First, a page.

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Being a good listener is fundamental part of interpersonal communications. The biggest part of

listening is utilizing ears and eyes while absorbing information. Expressions are a big part of the

comparison between verbal and nonverbal cues. Utilizing emotions and expressions while displaying

communication to clients can help to bond to techs and practices and allow them to feel that they are

understood. Allowing clients to speak completely without interruption can let them complete thought

processes but use cues to know when to break that silence such as sighs or hand wringing.

Utilization of paraphrasing is essential to veterinary technicians, as it is utilized across the field.

Veterinary technicians use paraphrasing to take client information and funneling it down to a small

history for a veterinarian to interpret and be able to ask more direct questions regarding their patient.

Paraphrasing is further used to convey veterinarian recommendations to clients after a treatment plan

has been created. Once a treatment plan has been completed, utilizing paraphrasing to effectively

explain client education for concerns or issues will be helpful as well. When addressing clients for

education, use eye contact will help to convey not only this information, but will increase the confidence

that clients have in their technician and the veterinary practice itself. Client education is not just limited

to speaking with clients, but also utilizing written communication such as handouts and brochures

regarding diagnoses, medications and other written recommendations (Penn Foster, n.d.).

There may be a multitude of scenarios where communications are essential to the everyday

workflow of a veterinary technician. Two useful examples of communicating would be discussing

medication directions to a non-native English speaker and the diffusing of a difficult client are common

scenes within a general practice technician’s work.

In the first scenario, a veterinary technician may be attempting to discuss take home medications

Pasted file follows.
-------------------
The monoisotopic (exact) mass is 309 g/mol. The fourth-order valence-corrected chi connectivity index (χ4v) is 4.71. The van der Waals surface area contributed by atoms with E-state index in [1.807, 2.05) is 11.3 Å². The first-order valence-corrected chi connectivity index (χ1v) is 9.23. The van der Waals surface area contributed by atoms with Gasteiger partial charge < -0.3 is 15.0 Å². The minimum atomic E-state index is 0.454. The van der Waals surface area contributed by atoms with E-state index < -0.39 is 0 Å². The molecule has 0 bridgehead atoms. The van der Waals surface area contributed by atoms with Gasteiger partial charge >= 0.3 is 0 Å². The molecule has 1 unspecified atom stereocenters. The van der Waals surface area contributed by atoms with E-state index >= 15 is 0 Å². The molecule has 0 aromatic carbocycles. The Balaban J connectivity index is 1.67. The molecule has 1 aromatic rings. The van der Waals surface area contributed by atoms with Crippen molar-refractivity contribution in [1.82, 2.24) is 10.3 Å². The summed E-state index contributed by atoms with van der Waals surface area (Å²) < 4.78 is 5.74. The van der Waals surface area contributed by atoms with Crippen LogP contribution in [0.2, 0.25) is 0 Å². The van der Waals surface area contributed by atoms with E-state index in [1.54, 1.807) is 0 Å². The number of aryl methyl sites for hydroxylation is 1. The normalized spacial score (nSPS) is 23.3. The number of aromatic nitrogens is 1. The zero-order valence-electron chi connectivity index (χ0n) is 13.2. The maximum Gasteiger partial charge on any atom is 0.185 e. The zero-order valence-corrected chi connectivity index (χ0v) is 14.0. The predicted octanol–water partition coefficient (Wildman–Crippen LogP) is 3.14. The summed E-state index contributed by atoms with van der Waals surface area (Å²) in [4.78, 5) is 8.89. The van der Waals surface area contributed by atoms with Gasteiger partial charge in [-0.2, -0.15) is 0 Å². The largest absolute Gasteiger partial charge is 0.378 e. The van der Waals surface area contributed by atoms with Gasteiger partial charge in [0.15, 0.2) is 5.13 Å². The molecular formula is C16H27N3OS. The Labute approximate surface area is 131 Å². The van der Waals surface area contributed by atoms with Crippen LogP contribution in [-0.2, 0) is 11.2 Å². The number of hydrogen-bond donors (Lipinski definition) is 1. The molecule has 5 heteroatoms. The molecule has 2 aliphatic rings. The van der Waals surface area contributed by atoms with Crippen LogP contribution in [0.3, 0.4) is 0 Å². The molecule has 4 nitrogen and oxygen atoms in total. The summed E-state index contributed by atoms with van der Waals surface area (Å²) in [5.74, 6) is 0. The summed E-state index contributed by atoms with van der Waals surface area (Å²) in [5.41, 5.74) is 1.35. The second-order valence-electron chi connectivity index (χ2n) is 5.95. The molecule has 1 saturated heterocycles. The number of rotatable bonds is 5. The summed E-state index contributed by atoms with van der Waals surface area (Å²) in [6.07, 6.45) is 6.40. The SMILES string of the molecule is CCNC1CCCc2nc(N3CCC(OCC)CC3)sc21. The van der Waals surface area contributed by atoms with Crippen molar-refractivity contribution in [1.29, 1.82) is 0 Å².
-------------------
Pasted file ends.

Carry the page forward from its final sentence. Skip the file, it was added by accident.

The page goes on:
to a client with limited English skills. The technician must utilize the assets of being clear with their

verbal communication and utilize reflective listening to ensure the client has fully understood the

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directions for the safety of the pet. If the medications have a lowing dose schedule such as prednisone,

the directions may be confusing, especially to someone that has English as a second language. A

technician must be able to convey the importance of correct dosing of this medication to the client. The

technician can do this by ensuring they maintain eye contact while using clean enunciation for ease of

the client to understand. By also providing a written handout of this medication, the technician provides

a second communication device for the client to understand. As some non-English speakers are more

comfortable with their ability to read English rather than speak it.

The second scenario may show a client who is displeased with a service or feels that the practice

has fallen short of their expectations. A technician may be able to utilize conflict resolution

communication techniques such as remaining calm, asking the client to confirm exactly the issue, being

empathetic to a client’s situation and attempting to find points of agreement to help diffuse the client

(Bassert et al., 2018, p. 55). Although a management type employee may be the final one to speak with a

particularly difficult client, it is important that a technician is able to attempt to diffuse the situation

before it escalates further.

While interpersonal communication is an integral part of a veterinary technician’s role, it is a skill that

must be utilized by all in the veterinary setting to ensure that no communication errors occur either

between staff or to a client. Utilizing these skill and communication techniques can help a veterinary

technician hone and master their verbal and nonverbal skill set. Knowledge in the veterinary industry is

essential, but it will not advance a technician if they are unable to convey this knowledge to their target

audience. Such as teaching a new technician a skill or hospital procedure, discussing a patient treatment

plan with a veterinarian, or reviewing a patient’s medications with a client. The mystical factor in a good

technician is the ability to communicate effectively with everyone in their environment and utilizing

interpersonal communication skills that factor.

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References

Bassert, J. M., Samples, O., Beal, A., & McCurnin, D. M. (2018). McCurnin’s clinical textbook
for veterinary technicians. Elsevier Saunders.

Hare, D. (2003, August). Good communication skills key to success. The Canadian veterinary
journal = La revue veterinaire canadienne.

Penn Foster. (n.d.). Veterinary Practice Management and Interpersonal Communication.